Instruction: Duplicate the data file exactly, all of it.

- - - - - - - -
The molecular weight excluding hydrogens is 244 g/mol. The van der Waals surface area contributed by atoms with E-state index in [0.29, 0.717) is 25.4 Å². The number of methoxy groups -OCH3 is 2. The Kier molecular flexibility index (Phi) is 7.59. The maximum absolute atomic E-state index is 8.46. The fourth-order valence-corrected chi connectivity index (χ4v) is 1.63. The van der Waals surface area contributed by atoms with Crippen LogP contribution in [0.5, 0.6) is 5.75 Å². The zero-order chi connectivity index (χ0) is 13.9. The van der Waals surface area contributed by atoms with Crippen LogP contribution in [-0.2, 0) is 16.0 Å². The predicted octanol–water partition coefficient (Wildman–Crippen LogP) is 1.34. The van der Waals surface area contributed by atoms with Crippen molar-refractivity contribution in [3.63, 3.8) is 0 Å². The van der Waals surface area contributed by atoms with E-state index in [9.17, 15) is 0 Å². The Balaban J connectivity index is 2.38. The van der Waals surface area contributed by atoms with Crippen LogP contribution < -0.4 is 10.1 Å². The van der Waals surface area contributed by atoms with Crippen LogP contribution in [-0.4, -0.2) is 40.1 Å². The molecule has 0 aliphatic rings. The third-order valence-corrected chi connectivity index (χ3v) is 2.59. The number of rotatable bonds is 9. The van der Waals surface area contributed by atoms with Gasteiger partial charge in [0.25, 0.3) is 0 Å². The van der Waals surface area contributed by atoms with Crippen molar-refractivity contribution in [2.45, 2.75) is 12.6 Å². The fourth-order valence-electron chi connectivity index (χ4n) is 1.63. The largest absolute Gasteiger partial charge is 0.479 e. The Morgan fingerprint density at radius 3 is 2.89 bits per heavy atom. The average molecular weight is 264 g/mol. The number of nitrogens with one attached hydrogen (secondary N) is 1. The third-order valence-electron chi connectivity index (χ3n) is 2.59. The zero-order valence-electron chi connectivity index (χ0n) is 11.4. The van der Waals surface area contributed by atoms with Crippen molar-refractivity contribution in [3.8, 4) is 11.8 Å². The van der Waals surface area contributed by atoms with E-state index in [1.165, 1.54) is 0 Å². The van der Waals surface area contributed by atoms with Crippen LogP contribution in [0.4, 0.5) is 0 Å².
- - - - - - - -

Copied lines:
The molecular weight excluding hydrogens is 244 g/mol. The van der Waals surface area contributed by atoms with E-state index in [0.29, 0.717) is 25.4 Å². The number of methoxy groups -OCH3 is 2. The Kier molecular flexibility index (Phi) is 7.59. The maximum absolute atomic E-state index is 8.46. The fourth-order valence-corrected chi connectivity index (χ4v) is 1.63. The van der Waals surface area contributed by atoms with Crippen LogP contribution in [0.5, 0.6) is 5.75 Å². The zero-order chi connectivity index (χ0) is 13.9. The van der Waals surface area contributed by atoms with Crippen LogP contribution in [-0.2, 0) is 16.0 Å². The predicted octanol–water partition coefficient (Wildman–Crippen LogP) is 1.34. The van der Waals surface area contributed by atoms with Crippen molar-refractivity contribution in [3.63, 3.8) is 0 Å². The van der Waals surface area contributed by atoms with E-state index in [9.17, 15) is 0 Å². The Balaban J connectivity index is 2.38. The van der Waals surface area contributed by atoms with Crippen LogP contribution < -0.4 is 10.1 Å². The van der Waals surface area contributed by atoms with Crippen LogP contribution in [-0.4, -0.2) is 40.1 Å². The molecule has 0 aliphatic rings. The third-order valence-corrected chi connectivity index (χ3v) is 2.59. The number of rotatable bonds is 9. The van der Waals surface area contributed by atoms with Gasteiger partial charge in [0.25, 0.3) is 0 Å². The van der Waals surface area contributed by atoms with Crippen molar-refractivity contribution in [2.45, 2.75) is 12.6 Å². The fourth-order valence-electron chi connectivity index (χ4n) is 1.63. The largest absolute Gasteiger partial charge is 0.479 e. The Morgan fingerprint density at radius 3 is 2.89 bits per heavy atom. The average molecular weight is 264 g/mol. The number of nitrogens with one attached hydrogen (secondary N) is 1. The third-order valence-electron chi connectivity index (χ3n) is 2.59. The zero-order valence-electron chi connectivity index (χ0n) is 11.4. The van der Waals surface area contributed by atoms with Crippen molar-refractivity contribution in [3.8, 4) is 11.8 Å². The van der Waals surface area contributed by atoms with E-state index in [1.165, 1.54) is 0 Å². The van der Waals surface area contributed by atoms with Crippen LogP contribution in [0.4, 0.5) is 0 Å².